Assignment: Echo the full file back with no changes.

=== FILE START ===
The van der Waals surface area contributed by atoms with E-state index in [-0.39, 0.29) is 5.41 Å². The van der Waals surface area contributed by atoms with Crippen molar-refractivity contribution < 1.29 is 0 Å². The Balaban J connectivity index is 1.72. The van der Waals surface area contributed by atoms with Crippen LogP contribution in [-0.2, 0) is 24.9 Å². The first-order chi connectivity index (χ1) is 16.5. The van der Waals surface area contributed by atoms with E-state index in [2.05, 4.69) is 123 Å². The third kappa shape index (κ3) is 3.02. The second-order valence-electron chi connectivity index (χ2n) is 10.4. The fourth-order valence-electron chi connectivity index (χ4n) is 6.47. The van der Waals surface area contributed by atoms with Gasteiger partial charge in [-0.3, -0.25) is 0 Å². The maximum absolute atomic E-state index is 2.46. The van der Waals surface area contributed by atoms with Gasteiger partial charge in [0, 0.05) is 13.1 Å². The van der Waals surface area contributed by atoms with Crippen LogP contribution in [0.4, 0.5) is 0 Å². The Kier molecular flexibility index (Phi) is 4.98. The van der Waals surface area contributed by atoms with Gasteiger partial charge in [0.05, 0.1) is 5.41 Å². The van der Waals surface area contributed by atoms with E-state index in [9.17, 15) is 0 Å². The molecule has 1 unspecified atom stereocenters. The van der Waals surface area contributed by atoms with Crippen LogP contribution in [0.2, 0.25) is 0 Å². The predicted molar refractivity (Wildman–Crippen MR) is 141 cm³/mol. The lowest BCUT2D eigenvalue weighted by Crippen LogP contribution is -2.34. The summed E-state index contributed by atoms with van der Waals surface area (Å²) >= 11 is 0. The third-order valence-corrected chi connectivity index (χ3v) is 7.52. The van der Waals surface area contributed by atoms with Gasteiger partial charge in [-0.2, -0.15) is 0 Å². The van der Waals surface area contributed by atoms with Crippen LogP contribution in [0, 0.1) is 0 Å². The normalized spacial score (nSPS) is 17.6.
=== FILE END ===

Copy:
The van der Waals surface area contributed by atoms with E-state index in [-0.39, 0.29) is 5.41 Å². The van der Waals surface area contributed by atoms with Crippen molar-refractivity contribution < 1.29 is 0 Å². The Balaban J connectivity index is 1.72. The van der Waals surface area contributed by atoms with Crippen LogP contribution in [-0.2, 0) is 24.9 Å². The first-order chi connectivity index (χ1) is 16.5. The van der Waals surface area contributed by atoms with E-state index in [2.05, 4.69) is 123 Å². The third kappa shape index (κ3) is 3.02. The second-order valence-electron chi connectivity index (χ2n) is 10.4. The fourth-order valence-electron chi connectivity index (χ4n) is 6.47. The van der Waals surface area contributed by atoms with Gasteiger partial charge in [-0.3, -0.25) is 0 Å². The maximum absolute atomic E-state index is 2.46. The van der Waals surface area contributed by atoms with Gasteiger partial charge in [0, 0.05) is 13.1 Å². The van der Waals surface area contributed by atoms with Crippen LogP contribution in [0.4, 0.5) is 0 Å². The Kier molecular flexibility index (Phi) is 4.98. The van der Waals surface area contributed by atoms with Gasteiger partial charge in [0.05, 0.1) is 5.41 Å². The van der Waals surface area contributed by atoms with E-state index in [9.17, 15) is 0 Å². The molecule has 1 unspecified atom stereocenters. The van der Waals surface area contributed by atoms with Crippen LogP contribution in [0.2, 0.25) is 0 Å². The predicted molar refractivity (Wildman–Crippen MR) is 141 cm³/mol. The lowest BCUT2D eigenvalue weighted by Crippen LogP contribution is -2.34. The summed E-state index contributed by atoms with van der Waals surface area (Å²) >= 11 is 0. The third-order valence-corrected chi connectivity index (χ3v) is 7.52. The van der Waals surface area contributed by atoms with Gasteiger partial charge in [-0.2, -0.15) is 0 Å². The van der Waals surface area contributed by atoms with Crippen LogP contribution in [0, 0.1) is 0 Å². The normalized spacial score (nSPS) is 17.6.